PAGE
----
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"In the city of my birth, I had a dream..."
Forgetting Elena by Edmund White 
18th-Apr-2006 11:59 pm
One of the books purchased while on "vacation" in Florida.

White, Edmund. Forgetting Elena. 1973. New York: Vintage International, 1994.
Summary: Billy lives on an island, attempting to navigate, with mixed success, its alien conventions, manners, and social paranoia, which appear to be newly in flux. Then he meets a woman, Elena, who rails against the island's absurdity and encourages Billy to do the same. In the end, however, we discover that Billy is the returning prince and that a part of the ceremony is the erasure of his past--namely Elena, who supposedly kills herself in the end.
Comments: This novel is weird, and you start out with absolutely no clue just HOW weird. At first, you think everything is to be taken literally, that this is a real island, somewhere in Europe, perhaps, and that there is a normal reason for Billy to be boarding with Herbert on somewhat uncertain ground (Kept Boy??? There is of course some subtle homoeroticism here...) and not knowing the customs of the place. But, as it turns out, this is fantasy, allegory, a comment on a society that is attempting egalitarianism but it instead just creating a new form of tyranny, a society that is morally bankrupt, empty at the center. Indeed, Billy's story is a failure to rebel and spark revolution, and, after his failure, he becomes the epitome of the reigning (in this case, literally) order. I'm not a fan of 70's gay fiction such as Andrew Holleran's Dancer from the Dance with its nihilism and failed search for greater meaning, but White's debut novel is, admittedly, the most unusual and creative entry of the type that I've seen thus far. Still, I didn't enjoy it anywhere near as much as A Boy's Own Story.
Notes: trade paperback, 1st printing
Rating: 5.5/10 - This novel sports an aesthetic that not everyone will appreciate, but you may want to check it out anyway for the careful construction of its narrative.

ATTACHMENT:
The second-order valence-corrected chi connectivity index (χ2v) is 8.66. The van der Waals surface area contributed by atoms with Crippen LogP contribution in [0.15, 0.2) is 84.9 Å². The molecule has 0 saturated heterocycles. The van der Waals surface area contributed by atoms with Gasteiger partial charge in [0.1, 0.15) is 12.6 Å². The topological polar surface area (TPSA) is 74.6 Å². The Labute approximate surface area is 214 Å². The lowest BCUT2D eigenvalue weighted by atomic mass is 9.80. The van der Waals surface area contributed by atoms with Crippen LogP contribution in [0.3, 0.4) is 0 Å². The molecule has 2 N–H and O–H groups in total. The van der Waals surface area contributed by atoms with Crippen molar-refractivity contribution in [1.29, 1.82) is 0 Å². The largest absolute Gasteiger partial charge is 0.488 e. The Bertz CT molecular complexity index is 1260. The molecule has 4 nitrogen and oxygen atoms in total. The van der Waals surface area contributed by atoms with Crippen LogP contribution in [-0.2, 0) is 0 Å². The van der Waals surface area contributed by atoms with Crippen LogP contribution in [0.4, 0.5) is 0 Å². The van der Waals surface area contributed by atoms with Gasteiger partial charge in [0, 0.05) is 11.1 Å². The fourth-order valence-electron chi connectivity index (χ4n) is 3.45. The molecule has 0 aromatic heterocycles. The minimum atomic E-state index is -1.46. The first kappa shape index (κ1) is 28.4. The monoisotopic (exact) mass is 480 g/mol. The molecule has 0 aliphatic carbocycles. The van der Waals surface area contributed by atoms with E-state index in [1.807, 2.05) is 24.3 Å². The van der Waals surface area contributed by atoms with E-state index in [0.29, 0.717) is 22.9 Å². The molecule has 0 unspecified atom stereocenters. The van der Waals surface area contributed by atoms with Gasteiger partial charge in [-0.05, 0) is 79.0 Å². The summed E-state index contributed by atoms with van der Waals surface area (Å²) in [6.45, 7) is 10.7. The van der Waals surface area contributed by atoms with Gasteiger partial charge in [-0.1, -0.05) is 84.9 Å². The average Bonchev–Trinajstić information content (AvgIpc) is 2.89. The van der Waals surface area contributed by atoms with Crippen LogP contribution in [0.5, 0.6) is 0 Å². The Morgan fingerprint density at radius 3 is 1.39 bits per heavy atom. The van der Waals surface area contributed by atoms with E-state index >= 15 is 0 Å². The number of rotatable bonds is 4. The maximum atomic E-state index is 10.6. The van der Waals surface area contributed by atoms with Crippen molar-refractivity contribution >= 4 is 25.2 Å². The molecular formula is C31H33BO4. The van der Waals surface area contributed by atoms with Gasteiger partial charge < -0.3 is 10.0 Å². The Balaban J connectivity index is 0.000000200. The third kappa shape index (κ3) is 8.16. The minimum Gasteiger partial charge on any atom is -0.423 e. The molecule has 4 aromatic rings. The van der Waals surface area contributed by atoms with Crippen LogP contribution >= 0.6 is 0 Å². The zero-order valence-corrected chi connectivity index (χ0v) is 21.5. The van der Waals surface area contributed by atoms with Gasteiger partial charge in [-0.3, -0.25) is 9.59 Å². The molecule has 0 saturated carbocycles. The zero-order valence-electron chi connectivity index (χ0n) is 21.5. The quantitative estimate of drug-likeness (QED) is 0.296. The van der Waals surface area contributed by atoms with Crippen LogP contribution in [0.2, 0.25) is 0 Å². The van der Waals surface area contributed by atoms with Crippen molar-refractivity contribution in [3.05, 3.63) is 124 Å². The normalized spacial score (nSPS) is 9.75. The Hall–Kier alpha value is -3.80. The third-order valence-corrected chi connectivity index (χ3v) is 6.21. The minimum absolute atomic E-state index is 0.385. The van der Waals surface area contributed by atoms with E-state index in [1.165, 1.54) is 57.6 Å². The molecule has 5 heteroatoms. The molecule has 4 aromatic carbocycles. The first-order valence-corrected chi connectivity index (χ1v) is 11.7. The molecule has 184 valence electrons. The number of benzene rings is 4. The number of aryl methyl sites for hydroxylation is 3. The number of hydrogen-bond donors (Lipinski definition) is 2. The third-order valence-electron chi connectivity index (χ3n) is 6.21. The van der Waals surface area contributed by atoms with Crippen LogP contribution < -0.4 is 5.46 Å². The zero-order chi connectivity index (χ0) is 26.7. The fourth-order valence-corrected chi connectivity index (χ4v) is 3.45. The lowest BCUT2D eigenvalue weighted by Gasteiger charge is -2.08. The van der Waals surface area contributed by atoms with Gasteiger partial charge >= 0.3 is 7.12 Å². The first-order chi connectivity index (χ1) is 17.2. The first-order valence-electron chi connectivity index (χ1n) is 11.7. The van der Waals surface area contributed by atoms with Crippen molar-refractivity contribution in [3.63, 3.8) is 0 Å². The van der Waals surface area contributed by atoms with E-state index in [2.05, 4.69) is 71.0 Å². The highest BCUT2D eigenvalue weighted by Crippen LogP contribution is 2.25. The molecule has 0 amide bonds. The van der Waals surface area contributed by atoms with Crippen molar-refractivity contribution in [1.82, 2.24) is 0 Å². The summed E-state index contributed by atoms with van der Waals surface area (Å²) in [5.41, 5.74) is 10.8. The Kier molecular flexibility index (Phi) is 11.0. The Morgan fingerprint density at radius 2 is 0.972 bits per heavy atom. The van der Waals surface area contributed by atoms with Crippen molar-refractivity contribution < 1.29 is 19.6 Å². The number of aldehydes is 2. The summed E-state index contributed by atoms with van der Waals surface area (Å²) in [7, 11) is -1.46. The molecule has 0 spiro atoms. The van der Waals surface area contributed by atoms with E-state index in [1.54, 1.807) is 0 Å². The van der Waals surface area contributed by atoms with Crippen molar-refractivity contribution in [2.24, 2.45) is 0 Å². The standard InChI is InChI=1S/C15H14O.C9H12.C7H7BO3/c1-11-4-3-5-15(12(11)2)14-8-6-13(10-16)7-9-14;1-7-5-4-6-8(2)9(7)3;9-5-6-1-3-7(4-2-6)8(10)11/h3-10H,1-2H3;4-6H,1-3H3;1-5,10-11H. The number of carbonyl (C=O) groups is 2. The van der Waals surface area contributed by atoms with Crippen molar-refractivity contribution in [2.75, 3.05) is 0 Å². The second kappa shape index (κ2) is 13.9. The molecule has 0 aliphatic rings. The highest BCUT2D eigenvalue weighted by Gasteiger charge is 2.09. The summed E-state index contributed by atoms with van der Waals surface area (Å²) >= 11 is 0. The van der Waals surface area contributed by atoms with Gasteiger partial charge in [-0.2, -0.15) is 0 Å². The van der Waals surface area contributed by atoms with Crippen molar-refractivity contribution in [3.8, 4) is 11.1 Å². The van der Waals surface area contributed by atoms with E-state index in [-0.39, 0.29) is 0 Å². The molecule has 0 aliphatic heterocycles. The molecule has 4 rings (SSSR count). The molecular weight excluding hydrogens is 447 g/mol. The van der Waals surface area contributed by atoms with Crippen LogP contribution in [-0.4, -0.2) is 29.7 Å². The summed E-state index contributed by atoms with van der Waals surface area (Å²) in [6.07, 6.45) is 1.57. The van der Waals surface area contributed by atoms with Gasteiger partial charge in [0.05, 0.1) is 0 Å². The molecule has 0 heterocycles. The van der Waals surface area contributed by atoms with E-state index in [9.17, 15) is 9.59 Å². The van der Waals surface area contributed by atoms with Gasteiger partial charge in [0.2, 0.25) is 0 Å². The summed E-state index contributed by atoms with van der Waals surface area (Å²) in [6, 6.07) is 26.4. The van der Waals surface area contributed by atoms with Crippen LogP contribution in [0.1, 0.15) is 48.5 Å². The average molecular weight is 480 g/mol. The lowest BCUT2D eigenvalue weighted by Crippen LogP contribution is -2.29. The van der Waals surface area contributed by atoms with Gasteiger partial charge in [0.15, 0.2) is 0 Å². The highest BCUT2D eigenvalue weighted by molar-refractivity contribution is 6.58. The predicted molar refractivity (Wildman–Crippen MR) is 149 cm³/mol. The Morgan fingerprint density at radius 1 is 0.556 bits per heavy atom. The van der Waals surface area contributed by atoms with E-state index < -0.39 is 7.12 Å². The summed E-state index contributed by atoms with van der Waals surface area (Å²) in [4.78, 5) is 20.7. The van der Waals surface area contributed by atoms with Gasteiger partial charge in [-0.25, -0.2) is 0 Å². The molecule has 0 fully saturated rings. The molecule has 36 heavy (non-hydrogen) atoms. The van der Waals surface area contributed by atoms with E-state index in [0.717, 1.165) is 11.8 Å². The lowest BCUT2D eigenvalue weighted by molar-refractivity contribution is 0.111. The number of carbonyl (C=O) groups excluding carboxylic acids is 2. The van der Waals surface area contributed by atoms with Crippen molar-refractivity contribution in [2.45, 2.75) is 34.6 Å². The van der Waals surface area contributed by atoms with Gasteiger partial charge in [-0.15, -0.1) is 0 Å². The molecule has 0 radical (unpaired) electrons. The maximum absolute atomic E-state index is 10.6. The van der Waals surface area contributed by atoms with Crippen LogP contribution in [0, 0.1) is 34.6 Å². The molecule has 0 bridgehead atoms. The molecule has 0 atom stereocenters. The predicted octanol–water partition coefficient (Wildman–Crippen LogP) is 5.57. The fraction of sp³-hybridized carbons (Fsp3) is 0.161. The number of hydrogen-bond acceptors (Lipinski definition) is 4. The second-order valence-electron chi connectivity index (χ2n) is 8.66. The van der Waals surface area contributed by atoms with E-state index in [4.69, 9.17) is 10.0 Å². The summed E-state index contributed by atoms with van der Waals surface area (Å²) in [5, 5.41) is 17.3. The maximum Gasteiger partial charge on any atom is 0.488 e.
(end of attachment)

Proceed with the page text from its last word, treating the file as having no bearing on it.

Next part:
(Screened comment)
19th-Apr-2006 02:56 pm (UTC)
I really adored FORGETTING ELENA book when I read it. It's been a while so many of the salient details escape me, but I found the thinly veiled and scathing depiction of 1970's gay life on Fire Island to be very funny. I also thought that the writing was quite beautiful, as I recall. You did hit on the theme - that, although, ostensibly, they are creating a place where everyone is free from judgement, they've actually just set up their own, alternative, set of stringent rules by which to judge everyone.

I'm disappointed that you didn't enjoy it more. Ah well. Laters.

Huh. I didn't realize that it was a Fire Island satire (I often seem to be woefully and unknowingly short of historical context for the modern books I read), but that makes perfect sense on hindsight. It also reinforces my blanket opinion that this is niche writing, written for and by a specific audience; the "average" reader is not going to fully appreciate this novel, which is why I gave it a 5. (5's are the "I thought it was okay but you might not." Higher numbers are for things that I think the "average" person would be able to get something out of.)

Still, the prose was oddly impersonal (if typically beautiful), and the lack of genuine emotional sentiment such as what I've seen in some of White's other works made it less appealing than his memoir.

(Deleting your original post. If you're still in private contact with anyone on my friends list, feel free to ask them what I said re: your situation when I found out, albeit belatedly, about it.)
28th-Apr-2006 11:06 am (UTC)
Review archived.
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